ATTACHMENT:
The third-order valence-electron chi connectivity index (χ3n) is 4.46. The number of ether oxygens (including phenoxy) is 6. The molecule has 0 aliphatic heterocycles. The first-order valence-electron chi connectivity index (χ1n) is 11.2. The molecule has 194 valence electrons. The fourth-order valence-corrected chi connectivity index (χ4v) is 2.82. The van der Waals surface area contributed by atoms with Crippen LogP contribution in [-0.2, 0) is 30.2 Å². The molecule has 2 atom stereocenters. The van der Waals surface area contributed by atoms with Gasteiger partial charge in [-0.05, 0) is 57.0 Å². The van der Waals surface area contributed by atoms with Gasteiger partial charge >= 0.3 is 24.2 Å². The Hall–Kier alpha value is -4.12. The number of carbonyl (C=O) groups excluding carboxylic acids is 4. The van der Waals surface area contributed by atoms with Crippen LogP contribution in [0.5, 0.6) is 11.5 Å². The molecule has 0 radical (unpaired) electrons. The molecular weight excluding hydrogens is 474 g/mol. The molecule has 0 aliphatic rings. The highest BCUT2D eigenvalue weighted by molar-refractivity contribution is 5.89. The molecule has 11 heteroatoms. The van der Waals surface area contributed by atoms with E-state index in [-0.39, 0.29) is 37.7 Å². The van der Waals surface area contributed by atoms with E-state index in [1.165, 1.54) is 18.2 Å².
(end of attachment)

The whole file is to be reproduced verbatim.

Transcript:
The third-order valence-electron chi connectivity index (χ3n) is 4.46. The number of ether oxygens (including phenoxy) is 6. The molecule has 0 aliphatic heterocycles. The first-order valence-electron chi connectivity index (χ1n) is 11.2. The molecule has 194 valence electrons. The fourth-order valence-corrected chi connectivity index (χ4v) is 2.82. The van der Waals surface area contributed by atoms with Crippen LogP contribution in [-0.2, 0) is 30.2 Å². The molecule has 2 atom stereocenters. The van der Waals surface area contributed by atoms with Gasteiger partial charge in [-0.05, 0) is 57.0 Å². The van der Waals surface area contributed by atoms with Gasteiger partial charge >= 0.3 is 24.2 Å². The Hall–Kier alpha value is -4.12. The number of carbonyl (C=O) groups excluding carboxylic acids is 4. The van der Waals surface area contributed by atoms with Crippen LogP contribution in [0.5, 0.6) is 11.5 Å². The molecule has 0 radical (unpaired) electrons. The molecular weight excluding hydrogens is 474 g/mol. The molecule has 0 aliphatic rings. The highest BCUT2D eigenvalue weighted by molar-refractivity contribution is 5.89. The molecule has 11 heteroatoms. The van der Waals surface area contributed by atoms with E-state index in [-0.39, 0.29) is 37.7 Å². The van der Waals surface area contributed by atoms with E-state index in [1.165, 1.54) is 18.2 Å².